“When it comes to quality Heidelberg Qingpu, we have the four pillars of our quality: quality of design, quality of processes, quality of equipment and quality of people. The design comes from Germany and currently we do not do our own design. We produce the same way as in Germany,” he added, “although in my eyes we are a bit more lean. Also quality comes from the 6,500 fixtures and equipment for assembly that we use and of these more than 3,500 are calibrated on a regular basis so that each machine has the same adjustments as on the previously produced machines. We use the Heidelberg Production System and the 4 eyes principle that we have in Germany. Parts are supplied just in time from a sophisticated logistics system and our product is moving from station to station. We have the final assembly and we have the test printing where print testing procedure for each press is the same as in Germany.”
In our short visit we were able to see how the PMC is able to use Prinect and its Multicolor for expanded gamut printing. That printers can experience it and be trained here and that the methodology can be calibrated and tested here. We also saw the innovation that Mergenthaler has brought into the assembly process, including a very simple system for lifting and moving units on rollers on the assembly line. He believes in flexibility and transparency and this is a way to keep things simple while making it possible to jump the queue and deliver presses even faster to meet some out of the way commitments to Asian customers.
Simple and transparent production process
Mergenthaler explained, “I am a production guy and for me the simpler the system, the better. With complexity there is more room for error. I can even explain the production to a customer and show them how to make a machine because the process is transparent.” While we were in the plant, the Heidelberg SX-74 4-color press for Rajams Digital was ready. The first press provided on Heidelberg’s subscription model in Asia was already packed and ready for shipment and installation in the first half of July. With the new subscription model Heidelberg offers products and services under a usage-based all-in contract running over several years.
“The biggest factor of course is the quality of the people. We first trained the people in Germany. Then these people were moved back to China. There was shop floor management and lean training and we are very transparent. I am very proud to say that here in China no one talks about quality, not in a negative manner, and the Chinese are very particular about quality. And the same for India, I do not see any complaints from India, which is a positive sign because if there were any they would land on my desk.”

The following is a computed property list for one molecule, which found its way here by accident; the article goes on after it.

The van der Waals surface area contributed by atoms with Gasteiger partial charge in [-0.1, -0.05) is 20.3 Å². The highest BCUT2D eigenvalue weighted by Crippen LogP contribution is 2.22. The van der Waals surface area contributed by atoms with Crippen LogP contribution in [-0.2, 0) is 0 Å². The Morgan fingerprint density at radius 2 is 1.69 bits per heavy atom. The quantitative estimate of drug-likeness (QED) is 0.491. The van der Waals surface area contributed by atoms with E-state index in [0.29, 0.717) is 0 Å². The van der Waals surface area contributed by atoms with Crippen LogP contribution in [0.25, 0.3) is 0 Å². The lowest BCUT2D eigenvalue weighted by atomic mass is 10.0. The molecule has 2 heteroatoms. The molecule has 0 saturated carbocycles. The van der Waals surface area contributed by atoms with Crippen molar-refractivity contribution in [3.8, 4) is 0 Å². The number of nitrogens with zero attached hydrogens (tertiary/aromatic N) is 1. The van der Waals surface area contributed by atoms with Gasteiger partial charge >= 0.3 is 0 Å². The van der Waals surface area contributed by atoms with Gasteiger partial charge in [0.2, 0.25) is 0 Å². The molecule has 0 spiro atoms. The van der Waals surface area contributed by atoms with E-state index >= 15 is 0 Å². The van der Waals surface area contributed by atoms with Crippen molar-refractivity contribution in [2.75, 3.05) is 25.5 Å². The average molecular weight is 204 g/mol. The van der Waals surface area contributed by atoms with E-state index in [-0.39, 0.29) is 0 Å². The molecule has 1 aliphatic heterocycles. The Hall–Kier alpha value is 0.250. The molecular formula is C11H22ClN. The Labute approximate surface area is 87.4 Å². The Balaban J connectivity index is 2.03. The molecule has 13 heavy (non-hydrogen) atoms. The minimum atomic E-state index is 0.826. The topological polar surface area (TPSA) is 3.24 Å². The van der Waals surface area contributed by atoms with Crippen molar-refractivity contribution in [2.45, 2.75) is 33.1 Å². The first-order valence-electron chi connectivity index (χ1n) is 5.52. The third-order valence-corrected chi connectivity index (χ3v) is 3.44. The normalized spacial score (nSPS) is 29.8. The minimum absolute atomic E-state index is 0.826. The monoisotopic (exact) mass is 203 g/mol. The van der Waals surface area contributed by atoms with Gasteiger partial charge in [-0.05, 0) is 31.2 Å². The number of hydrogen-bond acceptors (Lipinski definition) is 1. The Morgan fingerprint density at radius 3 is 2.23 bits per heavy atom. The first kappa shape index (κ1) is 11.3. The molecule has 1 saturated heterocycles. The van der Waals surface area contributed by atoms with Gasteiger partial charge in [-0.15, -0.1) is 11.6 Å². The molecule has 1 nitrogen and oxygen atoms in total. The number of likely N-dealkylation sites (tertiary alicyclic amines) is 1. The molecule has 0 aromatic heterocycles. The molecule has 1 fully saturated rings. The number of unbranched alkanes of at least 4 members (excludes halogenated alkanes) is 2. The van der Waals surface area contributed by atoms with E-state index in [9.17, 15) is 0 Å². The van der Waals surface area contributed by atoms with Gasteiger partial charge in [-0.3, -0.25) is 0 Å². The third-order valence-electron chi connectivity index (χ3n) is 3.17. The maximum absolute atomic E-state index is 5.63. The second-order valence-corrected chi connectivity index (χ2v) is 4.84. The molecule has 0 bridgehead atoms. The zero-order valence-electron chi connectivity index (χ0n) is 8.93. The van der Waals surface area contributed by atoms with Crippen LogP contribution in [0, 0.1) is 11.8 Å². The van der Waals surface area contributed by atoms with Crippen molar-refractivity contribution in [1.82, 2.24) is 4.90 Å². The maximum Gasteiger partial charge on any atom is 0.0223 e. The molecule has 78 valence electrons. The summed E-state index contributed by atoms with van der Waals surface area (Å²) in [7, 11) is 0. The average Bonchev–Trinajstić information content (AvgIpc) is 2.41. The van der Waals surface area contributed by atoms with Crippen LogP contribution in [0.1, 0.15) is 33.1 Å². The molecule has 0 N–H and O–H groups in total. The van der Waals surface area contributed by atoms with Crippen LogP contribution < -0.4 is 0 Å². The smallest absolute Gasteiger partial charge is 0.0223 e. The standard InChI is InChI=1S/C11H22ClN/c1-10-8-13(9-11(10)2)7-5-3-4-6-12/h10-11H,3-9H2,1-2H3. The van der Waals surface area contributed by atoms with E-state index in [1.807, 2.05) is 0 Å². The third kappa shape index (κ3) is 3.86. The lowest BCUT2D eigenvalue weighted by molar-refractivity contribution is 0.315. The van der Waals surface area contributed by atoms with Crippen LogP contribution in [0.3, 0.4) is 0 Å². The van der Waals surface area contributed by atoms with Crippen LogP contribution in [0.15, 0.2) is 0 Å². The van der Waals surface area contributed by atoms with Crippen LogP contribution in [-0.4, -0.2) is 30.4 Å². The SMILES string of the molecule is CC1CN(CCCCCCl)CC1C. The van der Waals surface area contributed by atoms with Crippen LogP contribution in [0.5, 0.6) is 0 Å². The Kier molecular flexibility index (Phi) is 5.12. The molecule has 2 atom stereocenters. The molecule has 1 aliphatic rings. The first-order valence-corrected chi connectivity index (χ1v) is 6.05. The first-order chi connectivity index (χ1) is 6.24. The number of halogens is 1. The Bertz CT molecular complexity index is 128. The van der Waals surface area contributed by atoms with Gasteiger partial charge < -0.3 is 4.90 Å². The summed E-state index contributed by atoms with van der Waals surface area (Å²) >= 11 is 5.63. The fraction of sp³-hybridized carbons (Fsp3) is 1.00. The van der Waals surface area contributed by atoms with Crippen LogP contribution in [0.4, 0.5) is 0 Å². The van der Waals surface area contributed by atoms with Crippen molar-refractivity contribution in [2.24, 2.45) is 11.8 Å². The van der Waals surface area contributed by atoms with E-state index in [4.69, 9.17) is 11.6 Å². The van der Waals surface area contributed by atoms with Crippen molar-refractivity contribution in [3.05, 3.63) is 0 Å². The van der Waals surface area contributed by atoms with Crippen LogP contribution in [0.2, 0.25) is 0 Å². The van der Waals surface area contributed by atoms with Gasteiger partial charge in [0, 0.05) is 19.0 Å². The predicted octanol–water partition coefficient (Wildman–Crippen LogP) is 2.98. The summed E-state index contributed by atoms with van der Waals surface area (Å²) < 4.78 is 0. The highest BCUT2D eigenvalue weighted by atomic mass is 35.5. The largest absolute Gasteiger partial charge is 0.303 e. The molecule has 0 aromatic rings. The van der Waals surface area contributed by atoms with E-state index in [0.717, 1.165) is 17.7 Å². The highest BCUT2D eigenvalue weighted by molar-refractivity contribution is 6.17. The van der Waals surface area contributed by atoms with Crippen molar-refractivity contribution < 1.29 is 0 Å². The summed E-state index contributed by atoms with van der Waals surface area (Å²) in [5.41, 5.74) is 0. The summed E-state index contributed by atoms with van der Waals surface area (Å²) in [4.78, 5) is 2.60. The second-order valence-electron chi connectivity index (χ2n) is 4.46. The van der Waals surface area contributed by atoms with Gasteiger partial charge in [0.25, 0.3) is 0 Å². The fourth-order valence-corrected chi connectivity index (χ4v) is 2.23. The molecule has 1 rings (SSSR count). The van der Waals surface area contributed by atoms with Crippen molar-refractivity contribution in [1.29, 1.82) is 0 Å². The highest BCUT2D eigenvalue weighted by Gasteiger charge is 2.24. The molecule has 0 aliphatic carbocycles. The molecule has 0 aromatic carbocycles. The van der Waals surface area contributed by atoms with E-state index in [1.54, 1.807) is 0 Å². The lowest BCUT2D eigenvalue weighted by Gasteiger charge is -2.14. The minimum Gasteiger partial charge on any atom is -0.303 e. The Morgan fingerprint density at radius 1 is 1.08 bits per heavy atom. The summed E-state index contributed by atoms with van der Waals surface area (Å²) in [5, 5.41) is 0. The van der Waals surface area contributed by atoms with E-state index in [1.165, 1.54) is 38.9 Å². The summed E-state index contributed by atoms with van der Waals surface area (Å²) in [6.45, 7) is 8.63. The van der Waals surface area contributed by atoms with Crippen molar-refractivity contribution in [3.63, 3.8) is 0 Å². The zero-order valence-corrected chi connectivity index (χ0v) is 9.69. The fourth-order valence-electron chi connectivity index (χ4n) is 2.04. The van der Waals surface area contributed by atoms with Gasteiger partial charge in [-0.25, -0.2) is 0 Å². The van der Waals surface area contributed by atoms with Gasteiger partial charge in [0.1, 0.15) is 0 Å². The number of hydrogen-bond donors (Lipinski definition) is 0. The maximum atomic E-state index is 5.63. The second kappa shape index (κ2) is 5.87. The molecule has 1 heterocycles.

In answer to our question about expanding research and development of new products in Qingpu, Mergenthaler said, “For sure we have an R&D department here and this is mainly for localization which requires engineering support. We have the same parts as in Germany and we have now started doing some modules here. If I look back at the last thirteen years, we needed ten years time to simply ramp up production. And for sure with the experience we have in Heidelberg, R&D is not something we can just dabble in from one day to the next. But we are following the market trends and we can bring in new variances or other products and for sure in the future, we can expand our R&D here.”
The modern Heidelberg CD 102 press
Speaking about the CD 102 model, which is very popular in China and Asia with both packaging and commercial printers, Mergenthaler said, “I am not the person for marketing but I would say our CD is still a very valid product for Asia. It prints at a very high quality level and is very reliable with a high profitability for the money that you invest. Many of our Chinese customers print from 60 to 70 million impressions each year on this press. We just started to integrate now our Push to Stop philosophy on the Qingpu machines, which is one of the things we presented in our recent packaging days. It fits in the Asia market at the current time, although I am not talking about the future. At the same time, the highly developed markets of America and Europe need the XL, which has a higher technology and is also more expensive.” Thorsten Metz explained that the CD model has been undergoing continuous technology upgradation, “Many times we hear complaints that the CD 102 is a 30-year-old press and old technology but this is no longer true since if you compare the 1986 CD 102 and CD 102 now, we have brought in a lot of technology from the XL into it. The preset plus feeder and the preset plus delivery which are coming from the XL 105 and XL 106 are standard now in the CD 102 press. From 2016 we have incorporated the new sheet transfer technology. We have not stopped development on the CD and are prepared to use all the new technologies in this product.”